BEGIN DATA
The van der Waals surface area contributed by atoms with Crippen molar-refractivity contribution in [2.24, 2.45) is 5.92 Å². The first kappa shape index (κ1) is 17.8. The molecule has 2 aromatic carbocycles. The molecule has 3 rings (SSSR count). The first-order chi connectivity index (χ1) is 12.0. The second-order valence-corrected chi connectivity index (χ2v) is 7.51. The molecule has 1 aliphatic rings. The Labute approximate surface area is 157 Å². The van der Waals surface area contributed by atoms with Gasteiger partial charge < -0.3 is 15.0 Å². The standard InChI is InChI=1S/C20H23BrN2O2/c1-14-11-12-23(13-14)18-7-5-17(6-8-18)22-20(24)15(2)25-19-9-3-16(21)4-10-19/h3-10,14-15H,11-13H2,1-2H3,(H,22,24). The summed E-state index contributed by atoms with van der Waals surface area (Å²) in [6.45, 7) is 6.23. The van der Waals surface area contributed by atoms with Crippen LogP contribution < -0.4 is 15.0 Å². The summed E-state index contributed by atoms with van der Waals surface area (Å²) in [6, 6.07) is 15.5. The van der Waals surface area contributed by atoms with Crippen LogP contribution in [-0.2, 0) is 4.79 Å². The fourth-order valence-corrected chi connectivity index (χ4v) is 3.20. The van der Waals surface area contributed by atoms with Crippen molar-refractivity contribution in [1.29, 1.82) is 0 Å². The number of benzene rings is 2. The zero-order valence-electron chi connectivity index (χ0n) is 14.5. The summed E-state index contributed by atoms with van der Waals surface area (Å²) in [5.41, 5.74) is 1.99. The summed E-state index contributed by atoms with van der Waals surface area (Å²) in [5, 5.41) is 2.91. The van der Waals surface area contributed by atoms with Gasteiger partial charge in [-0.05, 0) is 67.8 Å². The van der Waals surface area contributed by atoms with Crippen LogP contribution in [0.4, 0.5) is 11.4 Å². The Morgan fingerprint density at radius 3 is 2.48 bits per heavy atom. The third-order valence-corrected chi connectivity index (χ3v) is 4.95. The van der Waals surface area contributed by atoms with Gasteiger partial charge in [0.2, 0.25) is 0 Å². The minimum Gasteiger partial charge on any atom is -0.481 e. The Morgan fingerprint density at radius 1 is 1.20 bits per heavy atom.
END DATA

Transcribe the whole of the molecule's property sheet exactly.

The van der Waals surface area contributed by atoms with Crippen molar-refractivity contribution in [2.24, 2.45) is 5.92 Å². The first kappa shape index (κ1) is 17.8. The molecule has 2 aromatic carbocycles. The molecule has 3 rings (SSSR count). The first-order chi connectivity index (χ1) is 12.0. The second-order valence-corrected chi connectivity index (χ2v) is 7.51. The molecule has 1 aliphatic rings. The Labute approximate surface area is 157 Å². The van der Waals surface area contributed by atoms with Gasteiger partial charge < -0.3 is 15.0 Å². The standard InChI is InChI=1S/C20H23BrN2O2/c1-14-11-12-23(13-14)18-7-5-17(6-8-18)22-20(24)15(2)25-19-9-3-16(21)4-10-19/h3-10,14-15H,11-13H2,1-2H3,(H,22,24). The summed E-state index contributed by atoms with van der Waals surface area (Å²) in [6.45, 7) is 6.23. The van der Waals surface area contributed by atoms with Crippen LogP contribution < -0.4 is 15.0 Å². The summed E-state index contributed by atoms with van der Waals surface area (Å²) in [6, 6.07) is 15.5. The van der Waals surface area contributed by atoms with Crippen LogP contribution in [-0.2, 0) is 4.79 Å². The fourth-order valence-corrected chi connectivity index (χ4v) is 3.20. The van der Waals surface area contributed by atoms with Crippen molar-refractivity contribution in [1.29, 1.82) is 0 Å². The number of benzene rings is 2. The zero-order valence-electron chi connectivity index (χ0n) is 14.5. The summed E-state index contributed by atoms with van der Waals surface area (Å²) in [5.41, 5.74) is 1.99. The summed E-state index contributed by atoms with van der Waals surface area (Å²) in [5, 5.41) is 2.91. The van der Waals surface area contributed by atoms with Gasteiger partial charge in [-0.05, 0) is 67.8 Å². The van der Waals surface area contributed by atoms with Crippen LogP contribution in [0.4, 0.5) is 11.4 Å². The Morgan fingerprint density at radius 3 is 2.48 bits per heavy atom. The third-order valence-corrected chi connectivity index (χ3v) is 4.95. The van der Waals surface area contributed by atoms with Gasteiger partial charge in [0.2, 0.25) is 0 Å². The minimum Gasteiger partial charge on any atom is -0.481 e. The Morgan fingerprint density at radius 1 is 1.20 bits per heavy atom.